The Swiss banking giant Credit Suisse will soon start applying negative interest rates to its wealthiest clients.
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Adopting a growing practice in some parts of the world, the Geneva-based lender is transferring the cost of negative interest rates charged on its reserves to its customers, requiring them to pay a fee for deposits over a specified level.
While the term "negative interest rates" may seem an oxymoron, the concept is simple: It indicates banks are charging interest to depositors, instead of paying it as would normally be the case.
An interest rate of 0.75 percent will be charged to private individuals and corporate clients with cash holdings larger than 2 million Swiss francs, the bank said, while corporate clients with holdings larger than 10 million Swiss francs will pay interest of 0.85 percent.
Negative interest rates are sometimes used by central banks to boost a stagnant economy. That typically prompts lenders to make more loans, where they can charge interest rather than pay it, and to transfer the costs to their own clients.
Doing so can broaden the effects of the negative-rate stimulus, prompting wealthy individuals and businesses to spend or invest money rather than park it in bank accounts where they are losing money.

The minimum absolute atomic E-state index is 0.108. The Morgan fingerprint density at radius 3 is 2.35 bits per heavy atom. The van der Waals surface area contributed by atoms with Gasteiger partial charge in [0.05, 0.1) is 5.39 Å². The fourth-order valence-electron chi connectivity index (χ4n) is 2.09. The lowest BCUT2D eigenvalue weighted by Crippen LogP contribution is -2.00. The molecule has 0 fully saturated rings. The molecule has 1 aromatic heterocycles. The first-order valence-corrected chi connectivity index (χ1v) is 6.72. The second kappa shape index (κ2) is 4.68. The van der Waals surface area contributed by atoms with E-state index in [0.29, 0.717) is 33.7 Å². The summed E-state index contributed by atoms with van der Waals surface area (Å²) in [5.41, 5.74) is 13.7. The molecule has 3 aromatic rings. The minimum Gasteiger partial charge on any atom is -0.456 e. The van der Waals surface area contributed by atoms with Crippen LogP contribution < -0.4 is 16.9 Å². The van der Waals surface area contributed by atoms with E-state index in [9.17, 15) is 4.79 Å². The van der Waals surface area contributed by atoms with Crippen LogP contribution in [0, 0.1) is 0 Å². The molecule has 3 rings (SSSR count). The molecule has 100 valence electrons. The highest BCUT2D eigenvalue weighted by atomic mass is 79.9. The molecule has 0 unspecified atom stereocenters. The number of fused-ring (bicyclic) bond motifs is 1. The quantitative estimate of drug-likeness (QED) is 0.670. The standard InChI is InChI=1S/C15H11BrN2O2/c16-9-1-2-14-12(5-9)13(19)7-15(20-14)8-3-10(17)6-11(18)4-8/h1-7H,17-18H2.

Five central banks currently have interest rates below zero: those in the countries of Japan, Sweden, Denmark and Switzerland in addition to the European Central Bank.
While Alan Greenspan, the former head of the U.S. central bank, warned in September that negative interest rates might spread to America, the Federal Reserve has so far shied away from them and Chairman Jerome Powell -- who now holds Greenspan's former role -- says they're not an "ideal tool."
The charges will begin on Nov. 15 for Credit Suisse's corporate clients and on the first day of 2020 for private individuals.
Bank representatives didn't immediately respond to queries about how the negative rates would affect customers with holdings in currencies besides Swiss francs.
Other banks have recently begun assessing similar charges. The Financial Times has reported that UBS would apply a negative interest rate of 0.75% to customers who deposited more than 2 million Swiss francs. The Italian bank UniCredit plans to adopt negative rates, too, the newspaper said.